Johanniter is a white grape, grown in small quantities in Italy, Germany and Switzerland. Wine derived from this unique grape features floral notes of wisteria on the nose. On the palate, it delivers citrus hints and distinctive tropical notes, such as melon and pineapple. The grape is known as a “PIWI” grape. PIWI is a German abbreviation for Pilzwiderstandfähig and stands for fungus-resistant grape varieties. These were created by crossing European grape varieties and American fungus resistant varietals. Most of them still are known as hybrids or interspecific varietals and were first used in France from 1880 to 1935. The aim was to combine the good resistance to diseases and phylloxera of the American grape varieties with the high quality of European varietals.
From PIWI International: “The fungus-resistant vines are originally made Crossroads between Vitis vinifera and other species of the genus Vitis (resistant to fungal disease). The excellent properties for high wine quality of the noble vines can be combined with the resistance from the American vines. Specific cultivation and selection aim at developing new innovative grape varieties that make winegrowing more sustainable and meet the future challenges in the vineyard.
PIWIS are not the product of trans- or cis-gener manipulation. They are obtained by means of classic cross-breeding by artificially pollinating the castrated flowers of a “mother variety” with the pollen of a “father variety”. The seeds of the resulting berries contain the “newly combined” genetic information. These seeds are sown, seedlings are created – new plants. The advantage is the minimum number of treatments carried out and the consequent environmental impact for their cultivation.”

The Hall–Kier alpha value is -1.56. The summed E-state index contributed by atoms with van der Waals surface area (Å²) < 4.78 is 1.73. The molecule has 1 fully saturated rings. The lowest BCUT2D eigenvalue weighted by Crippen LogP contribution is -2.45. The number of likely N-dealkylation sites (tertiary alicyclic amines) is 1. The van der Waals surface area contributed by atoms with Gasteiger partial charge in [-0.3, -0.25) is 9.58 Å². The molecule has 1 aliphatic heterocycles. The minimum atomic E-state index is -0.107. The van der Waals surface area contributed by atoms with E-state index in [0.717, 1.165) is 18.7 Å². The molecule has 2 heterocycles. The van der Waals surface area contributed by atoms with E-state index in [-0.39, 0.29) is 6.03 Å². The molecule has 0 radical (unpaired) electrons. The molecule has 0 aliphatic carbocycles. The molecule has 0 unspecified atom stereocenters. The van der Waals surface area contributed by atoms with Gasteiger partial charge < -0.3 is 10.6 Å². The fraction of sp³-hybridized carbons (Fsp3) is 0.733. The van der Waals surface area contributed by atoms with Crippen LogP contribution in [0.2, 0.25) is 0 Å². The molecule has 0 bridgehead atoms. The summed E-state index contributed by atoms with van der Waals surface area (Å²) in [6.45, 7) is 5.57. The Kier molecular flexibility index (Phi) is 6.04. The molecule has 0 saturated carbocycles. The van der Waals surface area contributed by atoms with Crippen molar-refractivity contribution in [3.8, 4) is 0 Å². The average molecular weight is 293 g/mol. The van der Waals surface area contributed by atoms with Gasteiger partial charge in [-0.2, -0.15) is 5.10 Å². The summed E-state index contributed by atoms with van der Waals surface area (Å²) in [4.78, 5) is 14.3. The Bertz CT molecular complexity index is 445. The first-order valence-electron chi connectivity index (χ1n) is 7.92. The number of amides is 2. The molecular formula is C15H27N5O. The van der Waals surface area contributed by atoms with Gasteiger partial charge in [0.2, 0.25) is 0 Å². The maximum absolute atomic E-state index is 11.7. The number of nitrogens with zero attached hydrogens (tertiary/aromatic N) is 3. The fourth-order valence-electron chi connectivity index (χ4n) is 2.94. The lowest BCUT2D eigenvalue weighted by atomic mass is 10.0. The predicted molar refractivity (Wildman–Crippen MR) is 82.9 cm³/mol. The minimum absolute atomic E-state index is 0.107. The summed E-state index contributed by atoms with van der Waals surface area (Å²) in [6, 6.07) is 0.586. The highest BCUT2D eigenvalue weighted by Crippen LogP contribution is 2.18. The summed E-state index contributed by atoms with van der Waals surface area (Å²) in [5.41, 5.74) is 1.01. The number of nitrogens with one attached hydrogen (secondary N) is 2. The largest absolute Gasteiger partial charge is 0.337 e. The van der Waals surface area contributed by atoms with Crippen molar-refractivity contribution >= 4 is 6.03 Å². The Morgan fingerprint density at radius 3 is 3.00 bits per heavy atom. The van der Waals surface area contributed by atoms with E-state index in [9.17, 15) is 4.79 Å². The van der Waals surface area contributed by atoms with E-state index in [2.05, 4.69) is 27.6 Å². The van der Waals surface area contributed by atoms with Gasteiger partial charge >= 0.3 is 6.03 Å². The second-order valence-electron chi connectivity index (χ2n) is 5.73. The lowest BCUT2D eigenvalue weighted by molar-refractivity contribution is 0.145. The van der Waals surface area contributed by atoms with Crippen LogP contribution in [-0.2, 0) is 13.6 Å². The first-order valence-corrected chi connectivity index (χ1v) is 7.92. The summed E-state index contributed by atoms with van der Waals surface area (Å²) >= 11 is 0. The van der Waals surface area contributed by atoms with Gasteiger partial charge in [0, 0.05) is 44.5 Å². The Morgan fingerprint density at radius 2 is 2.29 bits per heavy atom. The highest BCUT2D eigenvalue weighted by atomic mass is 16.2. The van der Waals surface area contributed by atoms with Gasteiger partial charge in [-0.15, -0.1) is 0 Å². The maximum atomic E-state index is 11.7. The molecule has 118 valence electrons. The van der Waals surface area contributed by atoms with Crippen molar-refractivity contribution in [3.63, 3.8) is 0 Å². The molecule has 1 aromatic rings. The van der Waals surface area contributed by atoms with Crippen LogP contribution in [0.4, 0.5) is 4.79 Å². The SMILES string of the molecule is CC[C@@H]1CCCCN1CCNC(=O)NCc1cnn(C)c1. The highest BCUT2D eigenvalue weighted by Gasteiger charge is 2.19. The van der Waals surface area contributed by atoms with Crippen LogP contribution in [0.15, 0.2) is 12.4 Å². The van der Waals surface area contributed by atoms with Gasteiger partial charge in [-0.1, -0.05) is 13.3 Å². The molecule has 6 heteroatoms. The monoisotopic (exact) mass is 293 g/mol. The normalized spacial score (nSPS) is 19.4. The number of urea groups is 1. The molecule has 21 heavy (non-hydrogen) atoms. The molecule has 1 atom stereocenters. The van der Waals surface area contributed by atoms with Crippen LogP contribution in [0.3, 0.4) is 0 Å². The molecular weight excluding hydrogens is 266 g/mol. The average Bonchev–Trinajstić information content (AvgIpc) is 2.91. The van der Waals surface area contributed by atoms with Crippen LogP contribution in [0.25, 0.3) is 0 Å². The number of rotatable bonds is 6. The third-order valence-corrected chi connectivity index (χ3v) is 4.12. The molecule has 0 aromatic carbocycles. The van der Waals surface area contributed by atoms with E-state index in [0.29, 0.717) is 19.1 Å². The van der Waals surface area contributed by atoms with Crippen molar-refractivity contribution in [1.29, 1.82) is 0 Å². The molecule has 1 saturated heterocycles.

The Johanniter variety is featured in Pizzolato Hoopa Pet Nat. For Pizzolato, the PIWI grapes lend themselves perfectly to certified organic vineyard management, using far fewer organic treatments for fungus, such as copper, which is often necessary in the Veneto region. The region has a warm climate with moderate rainfall, but the vineyards are mostly on a lower, flatter plain, and often experience rolling fog, increasing the vineyard’s risk of mildew, rot, and fungal diseases. The fungus-resistant PIWI grapes are well-suited for these climatic challenges of the region.
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